“No Country For Old Men” is a 2007 film written and directed by Joel and Ethan Coen. The brothers are also responsible for a slew of other fantastic features including, but not limited to ; “Fargo”, “Burn After Reading”, and “Raising Arizona”. All of their movies have some key elements in common. They are usually set in a desolate environment. They are character driven films. They consistently boast a stellar cast who can aptly reflect the complexity and depth demanded by their characters. And, most importantly, they tend to be staggeringly original, groundbreaking works of art that defy convention and spew creativity in all aspects of storytelling. This movie stands out among them all as their shining masterpiece.
I’ve seen this film a few times. Like most great films, it hasn’t depreciated in value with time. It’s intensely interesting to watch these magnetic characters voyage through an unpredictable plot. Javier Bardem’s performance as Anton Chigurh was indeed worthy of the Academy Award for Best Supporting Actor. Not that I really care about what the Academy thinks, but it’s nice that the powers that be recognized this film for what it was : Best Picture and Best Director(s). Josh Brolin stars as Llewelyn Moss, a character who takes us through one of the great cinematic misdirects of all time. In fact, this whole movie is one big misdirect. It’s all about breaking convention at every turn. The movie lulls you into the familiar ebb and flow of a traditional Hollywood plot. The Coen Brothers have managed to distract the audience using all the classical components of an action/thriller. As they exercise these clichés, they simultaneously turn every convention in the playbook on its head. And they do it right under our collective noses. This is what makes it all so cleverly genius.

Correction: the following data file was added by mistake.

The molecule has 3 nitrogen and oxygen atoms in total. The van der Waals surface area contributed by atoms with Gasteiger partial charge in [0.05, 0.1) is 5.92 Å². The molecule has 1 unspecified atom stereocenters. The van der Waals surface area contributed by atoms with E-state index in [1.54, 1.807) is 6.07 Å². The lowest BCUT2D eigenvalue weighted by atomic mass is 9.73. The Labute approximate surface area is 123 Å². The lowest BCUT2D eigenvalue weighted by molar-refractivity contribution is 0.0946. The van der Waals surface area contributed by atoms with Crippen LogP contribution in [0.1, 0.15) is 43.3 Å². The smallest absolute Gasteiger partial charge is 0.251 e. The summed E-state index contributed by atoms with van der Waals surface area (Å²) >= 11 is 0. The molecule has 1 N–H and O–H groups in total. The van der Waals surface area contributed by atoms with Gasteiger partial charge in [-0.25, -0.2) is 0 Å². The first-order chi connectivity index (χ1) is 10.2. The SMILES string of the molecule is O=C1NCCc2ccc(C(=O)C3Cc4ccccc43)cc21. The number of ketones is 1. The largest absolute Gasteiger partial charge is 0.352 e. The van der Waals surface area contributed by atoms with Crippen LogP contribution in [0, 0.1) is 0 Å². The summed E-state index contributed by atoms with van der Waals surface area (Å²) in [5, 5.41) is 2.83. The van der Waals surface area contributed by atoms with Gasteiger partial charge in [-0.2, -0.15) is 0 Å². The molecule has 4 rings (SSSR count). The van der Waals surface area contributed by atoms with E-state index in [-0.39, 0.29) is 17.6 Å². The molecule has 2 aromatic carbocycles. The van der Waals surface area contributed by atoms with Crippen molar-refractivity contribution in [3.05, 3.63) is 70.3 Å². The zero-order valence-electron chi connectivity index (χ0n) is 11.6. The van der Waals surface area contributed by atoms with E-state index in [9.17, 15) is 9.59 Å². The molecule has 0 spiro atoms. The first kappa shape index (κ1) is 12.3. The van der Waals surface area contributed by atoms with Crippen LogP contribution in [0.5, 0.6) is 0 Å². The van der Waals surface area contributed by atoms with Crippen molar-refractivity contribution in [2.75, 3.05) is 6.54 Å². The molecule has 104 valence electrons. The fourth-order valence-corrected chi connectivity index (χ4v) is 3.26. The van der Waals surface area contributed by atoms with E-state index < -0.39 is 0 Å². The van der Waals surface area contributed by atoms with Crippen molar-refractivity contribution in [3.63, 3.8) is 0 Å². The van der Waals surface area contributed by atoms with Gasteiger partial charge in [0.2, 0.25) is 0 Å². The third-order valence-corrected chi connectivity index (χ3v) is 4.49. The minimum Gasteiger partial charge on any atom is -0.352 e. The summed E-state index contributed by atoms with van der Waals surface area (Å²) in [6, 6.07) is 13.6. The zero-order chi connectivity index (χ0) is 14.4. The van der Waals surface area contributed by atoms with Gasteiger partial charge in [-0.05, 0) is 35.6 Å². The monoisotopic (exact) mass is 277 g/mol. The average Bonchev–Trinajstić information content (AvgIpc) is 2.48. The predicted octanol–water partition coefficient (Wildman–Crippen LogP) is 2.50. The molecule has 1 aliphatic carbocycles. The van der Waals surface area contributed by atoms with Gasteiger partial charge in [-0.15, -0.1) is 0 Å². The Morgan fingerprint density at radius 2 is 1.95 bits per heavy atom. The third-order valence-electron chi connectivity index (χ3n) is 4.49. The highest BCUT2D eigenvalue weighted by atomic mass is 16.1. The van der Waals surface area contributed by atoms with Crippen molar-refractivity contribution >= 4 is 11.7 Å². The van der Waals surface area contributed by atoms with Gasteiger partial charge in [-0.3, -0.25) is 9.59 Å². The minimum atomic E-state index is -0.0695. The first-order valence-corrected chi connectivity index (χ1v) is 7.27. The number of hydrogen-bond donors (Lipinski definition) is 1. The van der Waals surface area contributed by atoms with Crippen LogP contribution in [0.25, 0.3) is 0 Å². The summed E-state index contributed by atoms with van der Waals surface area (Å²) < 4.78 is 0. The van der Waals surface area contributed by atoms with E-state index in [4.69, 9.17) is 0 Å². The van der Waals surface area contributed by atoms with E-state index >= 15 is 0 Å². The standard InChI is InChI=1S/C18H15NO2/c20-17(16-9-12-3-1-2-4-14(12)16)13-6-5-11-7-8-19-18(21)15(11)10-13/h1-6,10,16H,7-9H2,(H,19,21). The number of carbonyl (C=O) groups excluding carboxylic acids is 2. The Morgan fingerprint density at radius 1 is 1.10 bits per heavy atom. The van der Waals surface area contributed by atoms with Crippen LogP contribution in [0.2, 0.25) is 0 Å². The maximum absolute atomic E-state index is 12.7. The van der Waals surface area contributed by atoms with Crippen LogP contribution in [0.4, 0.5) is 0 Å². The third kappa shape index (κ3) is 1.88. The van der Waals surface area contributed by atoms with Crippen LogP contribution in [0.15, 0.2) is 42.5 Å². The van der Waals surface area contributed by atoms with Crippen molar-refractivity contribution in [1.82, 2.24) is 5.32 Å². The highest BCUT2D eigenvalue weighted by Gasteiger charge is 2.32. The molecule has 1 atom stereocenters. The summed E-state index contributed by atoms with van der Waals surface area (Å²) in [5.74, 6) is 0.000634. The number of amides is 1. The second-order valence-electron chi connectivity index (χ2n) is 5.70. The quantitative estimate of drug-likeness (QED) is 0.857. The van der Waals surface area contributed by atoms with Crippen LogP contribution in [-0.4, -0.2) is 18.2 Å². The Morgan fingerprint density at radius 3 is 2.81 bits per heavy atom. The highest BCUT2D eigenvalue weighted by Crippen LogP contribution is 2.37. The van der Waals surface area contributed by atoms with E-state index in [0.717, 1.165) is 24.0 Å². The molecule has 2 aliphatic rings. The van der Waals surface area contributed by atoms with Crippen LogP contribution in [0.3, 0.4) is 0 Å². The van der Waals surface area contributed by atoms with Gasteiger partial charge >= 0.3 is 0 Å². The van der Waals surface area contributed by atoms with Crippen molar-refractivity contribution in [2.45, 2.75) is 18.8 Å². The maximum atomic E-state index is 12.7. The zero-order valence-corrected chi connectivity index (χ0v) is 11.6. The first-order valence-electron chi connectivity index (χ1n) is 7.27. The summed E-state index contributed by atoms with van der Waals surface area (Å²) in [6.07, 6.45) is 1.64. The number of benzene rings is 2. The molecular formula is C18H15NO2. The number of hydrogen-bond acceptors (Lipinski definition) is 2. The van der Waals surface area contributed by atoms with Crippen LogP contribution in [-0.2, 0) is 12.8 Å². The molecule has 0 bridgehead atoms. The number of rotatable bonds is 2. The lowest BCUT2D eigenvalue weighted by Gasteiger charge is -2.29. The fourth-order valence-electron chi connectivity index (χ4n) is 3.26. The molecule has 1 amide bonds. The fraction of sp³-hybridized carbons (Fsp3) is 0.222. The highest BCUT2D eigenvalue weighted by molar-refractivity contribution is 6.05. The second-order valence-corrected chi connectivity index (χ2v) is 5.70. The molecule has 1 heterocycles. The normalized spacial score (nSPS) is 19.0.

I want to you to think about something for a moment. When was the last time you saw a wide-release film where you emotionally invest in the main character, following them on an adventure for just under two hours, only to have them end up getting violently killed in the end? You will probably think of a few, but these are rare occurrences. Now, let’s take it one more step, and ask : When the last time this main character died OFFSCREEN ? No slow-motion, blaze of glory, hail of gunfire kind of martyrdom here. We don’t get melodramatic music pulling at our heartstrings, we simply get no scene whatsoever. Perhaps, you didn’t even realize how strange this omission was until just now. Or maybe you did notice, and are incredibly unimpressed by the magic trick. If the latter is the case, just stop reading this review right now and go write a movie script. As far as I’m concerned, this is one of many cinematic firsts. To have a movie that can function as a wildly entertaining thrill ride, while still including so many envelope-pushing plot twists, is a triumph of filmmaking.